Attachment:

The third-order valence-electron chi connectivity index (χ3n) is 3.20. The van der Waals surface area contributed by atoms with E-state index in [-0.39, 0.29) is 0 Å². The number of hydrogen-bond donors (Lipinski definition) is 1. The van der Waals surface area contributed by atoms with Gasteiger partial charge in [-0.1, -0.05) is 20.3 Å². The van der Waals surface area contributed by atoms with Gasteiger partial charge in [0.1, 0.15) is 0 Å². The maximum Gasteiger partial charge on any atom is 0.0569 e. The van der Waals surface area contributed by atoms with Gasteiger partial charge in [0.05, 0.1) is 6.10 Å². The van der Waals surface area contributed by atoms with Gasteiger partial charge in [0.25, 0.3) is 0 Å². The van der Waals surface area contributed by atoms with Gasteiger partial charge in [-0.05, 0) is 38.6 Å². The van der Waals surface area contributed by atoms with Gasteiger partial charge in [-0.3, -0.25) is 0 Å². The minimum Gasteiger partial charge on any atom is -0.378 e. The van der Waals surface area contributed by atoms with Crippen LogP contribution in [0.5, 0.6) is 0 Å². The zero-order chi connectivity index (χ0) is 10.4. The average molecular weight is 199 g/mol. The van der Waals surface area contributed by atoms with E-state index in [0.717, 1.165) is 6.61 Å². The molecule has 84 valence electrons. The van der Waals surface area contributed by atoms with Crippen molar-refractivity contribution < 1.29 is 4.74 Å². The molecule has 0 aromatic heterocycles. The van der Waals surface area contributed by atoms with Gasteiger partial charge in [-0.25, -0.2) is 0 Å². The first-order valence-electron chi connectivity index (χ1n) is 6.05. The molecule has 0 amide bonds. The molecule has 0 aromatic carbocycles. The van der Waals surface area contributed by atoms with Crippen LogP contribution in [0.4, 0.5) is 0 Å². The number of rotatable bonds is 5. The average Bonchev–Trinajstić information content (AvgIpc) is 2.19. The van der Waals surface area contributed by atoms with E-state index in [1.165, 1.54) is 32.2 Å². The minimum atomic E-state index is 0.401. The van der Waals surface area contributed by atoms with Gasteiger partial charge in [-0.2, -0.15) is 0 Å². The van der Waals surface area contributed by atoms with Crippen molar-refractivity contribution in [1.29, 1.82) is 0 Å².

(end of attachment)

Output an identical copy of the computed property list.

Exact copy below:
The third-order valence-electron chi connectivity index (χ3n) is 3.20. The van der Waals surface area contributed by atoms with E-state index in [-0.39, 0.29) is 0 Å². The number of hydrogen-bond donors (Lipinski definition) is 1. The van der Waals surface area contributed by atoms with Gasteiger partial charge in [-0.1, -0.05) is 20.3 Å². The van der Waals surface area contributed by atoms with Gasteiger partial charge in [0.1, 0.15) is 0 Å². The maximum Gasteiger partial charge on any atom is 0.0569 e. The van der Waals surface area contributed by atoms with Gasteiger partial charge in [0.05, 0.1) is 6.10 Å². The van der Waals surface area contributed by atoms with Gasteiger partial charge in [0.25, 0.3) is 0 Å². The van der Waals surface area contributed by atoms with Gasteiger partial charge in [-0.05, 0) is 38.6 Å². The van der Waals surface area contributed by atoms with Gasteiger partial charge in [-0.3, -0.25) is 0 Å². The minimum Gasteiger partial charge on any atom is -0.378 e. The van der Waals surface area contributed by atoms with Crippen LogP contribution in [0.5, 0.6) is 0 Å². The zero-order chi connectivity index (χ0) is 10.4. The average molecular weight is 199 g/mol. The van der Waals surface area contributed by atoms with E-state index in [0.717, 1.165) is 6.61 Å². The molecule has 84 valence electrons. The van der Waals surface area contributed by atoms with Crippen molar-refractivity contribution < 1.29 is 4.74 Å². The molecule has 0 aromatic heterocycles. The van der Waals surface area contributed by atoms with Gasteiger partial charge in [-0.25, -0.2) is 0 Å². The first-order valence-electron chi connectivity index (χ1n) is 6.05. The molecule has 0 amide bonds. The molecule has 0 aromatic carbocycles. The van der Waals surface area contributed by atoms with Crippen LogP contribution in [0.4, 0.5) is 0 Å². The number of rotatable bonds is 5. The average Bonchev–Trinajstić information content (AvgIpc) is 2.19. The van der Waals surface area contributed by atoms with E-state index in [1.165, 1.54) is 32.2 Å². The minimum atomic E-state index is 0.401. The van der Waals surface area contributed by atoms with Gasteiger partial charge in [-0.2, -0.15) is 0 Å². The van der Waals surface area contributed by atoms with Crippen molar-refractivity contribution in [1.29, 1.82) is 0 Å².